Superintendent Visits Gyford Standoff Systems

In February, we recognized Career & Technical Education (CTE) month.  Our Trustees and District leaders heard about the positive impact CTE programs of study have on our students – ALL students.  We saw improved graduation rates for students who took 2 or more CTE classes and were reminded that today’s CTE is not the old “vocational education.”  It IS student centered, innovative, inquiry-based and provides authentic opportunities to master high-level academic and technical knowledge. It prepares students for college, career and everything in between.

To celebrate, I visited a long-time Reno company, Gyford Standoff Systems, to better understand how our work as educators helps prepare graduates for fulfilling careers.  I also wanted to know what we can do better, as a District, to prepare our students for success in the professional world since they will spend the bulk of their lives after graduation navigating their career path.

Gyford is the largest US manufacturer of standoffs and is celebrating their 30th anniversary this year.  The privately owned company was started in Reno by Steve and Valerie Gyford who still oversee the daily operations.  They have 48 full time employees and conduct all their own processes in-house – from product development, manufacturing, and displays to IT support, graphic design, marketing, and client relations.  If you’re not sure what a standoff is (I wasn’t), you can see some examples of these clever hardware items here.

During my tour, I met many graduates from our WCSD schools.  Four recent graduates from the Academy for Career Education (ACE), a district-sponsored CTE charter school, explained to me how important science and math are to the manufacturing process.  Chad, Jared, Jestin and Michael, along with their supervisors, taught me about the properties of aluminum; how to use trigonometry to program different machines, including a 9-axis computerized lathe; and translated complex computer code to help me understand what each machine was doing.  These boys each had a story of overcoming personal and academic adversity by engaging in CTE programs that interested them, helped them understand the value and application of the academics they were learning, and connected them with a career path that includes continuing to take classes to earn their college degree.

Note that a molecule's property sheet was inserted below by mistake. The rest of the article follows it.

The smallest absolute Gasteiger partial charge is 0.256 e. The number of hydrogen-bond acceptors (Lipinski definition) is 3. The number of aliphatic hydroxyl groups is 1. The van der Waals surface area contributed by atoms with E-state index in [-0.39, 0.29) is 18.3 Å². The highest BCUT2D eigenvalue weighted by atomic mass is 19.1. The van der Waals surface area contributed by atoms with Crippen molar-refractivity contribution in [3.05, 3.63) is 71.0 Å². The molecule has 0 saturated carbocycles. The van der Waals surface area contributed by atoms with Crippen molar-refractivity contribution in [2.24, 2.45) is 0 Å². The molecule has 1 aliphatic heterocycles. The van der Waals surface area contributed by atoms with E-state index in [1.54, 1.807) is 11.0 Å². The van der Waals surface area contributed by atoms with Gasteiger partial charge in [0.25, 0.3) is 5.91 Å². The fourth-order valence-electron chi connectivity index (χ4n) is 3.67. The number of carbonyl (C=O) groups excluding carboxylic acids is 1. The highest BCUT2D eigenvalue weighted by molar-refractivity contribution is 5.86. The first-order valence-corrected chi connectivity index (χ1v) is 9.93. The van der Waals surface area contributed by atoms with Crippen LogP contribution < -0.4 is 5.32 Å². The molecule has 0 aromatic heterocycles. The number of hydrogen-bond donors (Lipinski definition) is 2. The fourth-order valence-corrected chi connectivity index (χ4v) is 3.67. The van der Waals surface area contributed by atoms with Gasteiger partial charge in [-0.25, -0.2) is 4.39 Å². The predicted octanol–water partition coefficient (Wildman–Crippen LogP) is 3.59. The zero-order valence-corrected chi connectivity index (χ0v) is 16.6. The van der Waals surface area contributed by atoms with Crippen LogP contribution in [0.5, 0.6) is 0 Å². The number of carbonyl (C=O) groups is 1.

I also had a great conversation with two former graduates from North Valleys, Reina (2004) and Jennifer (2013) who both work in quality inspection – a job that requires use of precision tools, attention to detail, and ability to justify decision-making.   Jennifer shared her struggles to pass proficiency exams to earn her diploma and why the support she received from her teachers made all the difference.  Her sister, Reina, remember that she worked full-time while going to high school and that it was her English teacher, Mrs. Archuletta, inspired her to stay focused and graduate.  She is a single mom to an 8-year old son and wanted me to know that she is determined that he will find success in school becasue “without a diploma, you’re really nothing.”

The Gyford Management team – Cynthia (HR), George (manufacturing) – was so enthusiastic about the graduates they’ve hired.  They told me they are always on the lookout for the right people at every career fair and school event they attend.  They want team members with the right attributes and attitude, things like coming to work on time, communicating (two-way, speaking AND listening), taking initiative and feedback, solving unexpected problems and persevering – “If you have a setback, you don’t run away,” they told me.  These are the basic skills that get them in the door.  Once hired, new employees must be willing and able to learn about the company format, their language and their expectations.  Fortunately for our recent graduates, the Gyford team recognizes they are young and need support to grow into their roles as great employees!

Gyford also places a lot of value on being a team, expecting each member to understand the whole organization and how each part fits.  “They tend to be very compartmentalized when they come to us,” Cynthia said.  To help them see the big picture, all new employees spend two weeks working their way through experiences in every department before starting on the job they were hired.  This way, they can see how their job decisions, performance and outcomes impact the other areas of business.  It also helps them assume the best when challenges arise.

I was most impressed with the family atmosphere at Gyford and how each person felt they were a valued part of the system.  This was echoed as employees reflected on their positive experiences in WCSD that helped prepare them for success.  While they noted the importance of the knowledge and skills they learned, each one was excited to tell me about someone in their school who cared enough to make sure they graduated and helped them find a path to their next step in life.

As we make our way toward the end of the school year, I encourage you to connect with your students and ask them what kind of career they are interested in, what steps they are taking now to help prepare them and what education, experience or certifications they will need to have.  And help them explore the abundant opportunities in our community that continue to expand every day.

Many thanks to my friends at Gyford Standoff Systems for sharing their time, thoughts and suggestions with me.